• Do you want to upgrade Firefox? Ok.
  • Do you want to install Microsoft Office? Ok.
  • Do you want to update Microsoft Office? Ok.
  • Do you want to install Adobe Reader? Ok.
  • Do you want to install this little game you just downloaded? Ok.
  • Do you want to install this driver that sniffs your network traffic? Ok.

I’ve seen malware actually requiring a confirmation, easy to actually notice if you look at the window, but usually just discarded by clicking “Ok” without looking.

For what concerns Fedora instead — you probably are familiar with the decision on RedHat’s part of enabling SELinux by default on their installs, since a very long time ago. And I tend to agree that it’s a good thing; the problem is that most people don’t understand how to work with SELinux, and lacking simple ways to do what they need to do in simple ways, they just decide to turn SELinux off altogether — this is the same problem with Nagios plugins and sudo where the documentation just tells you to give them sudo access to everything.

I could probably write a lot more about this kind of situations but I don’t think it’s worth my time. I just think that people insisting on hyper-security are detrimental to the overall security of the population, as they scare people away.

PAM surprises

Preparing the testground called tinderbox for GCC 4.5 called for a whole cleanup of the tinderbox, a mass-unmerge of all the packages installed that are not part of the world (because they are not essential to the tinderbox process, or its management, nor are dependencies of those).

Easier said than done, the unmerge of twelve thousands (12000) packages require the good part of a day. And this is keeping 313 packages installed as world/system trees (it doesn’t help that GCC depends on GTK+ and with that the tree gets easily bloated). What I wasn’t expecting, was the fun result after the unmerge completed.

It became apparent midway through the removal that Portage post-remove hooks are not designed to work well with mass-unmerge: each TeXLive package that got unmerged cause the whole fonts cache to be regenerated, and that’s slow; each Python package looked for pyc/pyo files, and each package using mime-types rebuilt the cache (with included pages-long warnings about the chemistry mime types being non-standard).

The first problem appeared in the final part of the unmerge: find didn’t work (it is used by the Python post-removal). Why’s that? Because it automagically links against the SElinux library. The selinux USE flag there only controls the dependency variables, but it makes no effort to disable linking against selinux in the first place. For this reason, all the SElinux-related packages are now masked in our default profiles.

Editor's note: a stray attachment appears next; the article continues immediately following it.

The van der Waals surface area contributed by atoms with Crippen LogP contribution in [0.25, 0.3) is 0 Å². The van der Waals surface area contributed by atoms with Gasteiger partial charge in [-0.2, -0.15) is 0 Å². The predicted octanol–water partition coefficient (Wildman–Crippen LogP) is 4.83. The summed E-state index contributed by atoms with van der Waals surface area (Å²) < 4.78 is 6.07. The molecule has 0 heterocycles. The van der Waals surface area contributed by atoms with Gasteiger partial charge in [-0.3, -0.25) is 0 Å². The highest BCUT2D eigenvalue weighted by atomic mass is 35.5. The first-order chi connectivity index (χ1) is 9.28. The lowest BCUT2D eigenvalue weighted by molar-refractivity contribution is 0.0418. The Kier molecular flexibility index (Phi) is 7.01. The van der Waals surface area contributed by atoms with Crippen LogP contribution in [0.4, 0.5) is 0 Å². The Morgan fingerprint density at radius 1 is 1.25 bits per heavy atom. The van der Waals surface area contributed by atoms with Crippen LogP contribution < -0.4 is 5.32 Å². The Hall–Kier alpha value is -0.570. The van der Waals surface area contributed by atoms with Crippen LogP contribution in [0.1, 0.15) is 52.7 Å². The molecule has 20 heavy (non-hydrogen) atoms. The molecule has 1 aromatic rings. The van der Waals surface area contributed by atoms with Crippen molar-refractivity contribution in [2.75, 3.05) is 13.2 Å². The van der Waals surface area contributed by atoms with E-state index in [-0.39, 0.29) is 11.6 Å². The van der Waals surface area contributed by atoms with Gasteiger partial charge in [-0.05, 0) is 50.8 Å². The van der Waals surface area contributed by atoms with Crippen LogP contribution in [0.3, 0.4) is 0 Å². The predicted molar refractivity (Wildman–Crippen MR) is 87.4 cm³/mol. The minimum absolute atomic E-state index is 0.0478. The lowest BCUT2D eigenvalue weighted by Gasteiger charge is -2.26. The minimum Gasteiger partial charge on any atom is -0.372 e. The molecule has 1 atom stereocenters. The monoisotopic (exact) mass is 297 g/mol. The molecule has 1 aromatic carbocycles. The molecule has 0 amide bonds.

Much nastier was the second problem I hit; since I had rebuilt my host system as well as cleaning up the tinderbox ground, I restart GNOME to make sure that the old libraries were flushed out of memory and replaced with the newly built copies… so I logged off the tinderbox SSH session, then came back, but the tinderbox refused to let me in! Even worse, lxc-console didn’t let me login on the system at all. This is most definitely, bad.

Luckily (or not so, from one side), the ball fell squarely within my area of expertise, and management in Gentoo: PAM. Indeed resetting the PAM chain to permit any login for a limited time I was able to log myself back into the container and find what the problem was. Obviously it was another automatic dependency.

You might or might not know that glibc refuses (last I knew) to support the Blowfish cipher for the crypt() function, while a few distributions have been providing patched implementations to support encoding the system password with this algorithm. Gentoo has not been following here as we try to keep closer to upstream.

But we’re definitely not sleeping about this; it was in Summer 2008 – while going in and out of hospitals – that I have added support for SHA512 hashing to our PAM setup. This is definitely better than the default crypt() algorithm or the previously-used MD5 hashing. And in a similar spirit, I have recently implemented extended hashes on pam-pgsql while doing a work task with that package.

Anyway, given that upstream won’t add blowfish support, but distribution wanted it for different reasons, how do you solve the problem cleanly? Well, the solution has been to invent a new library, called libxcrypt; I sincerely have no idea who’s the actual maintainer of the library, but it is available in Gentoo fetching the source archive from Debian’s mirrors. This library provides an alternative crypt() function that indeed supports the Blowfish cipher.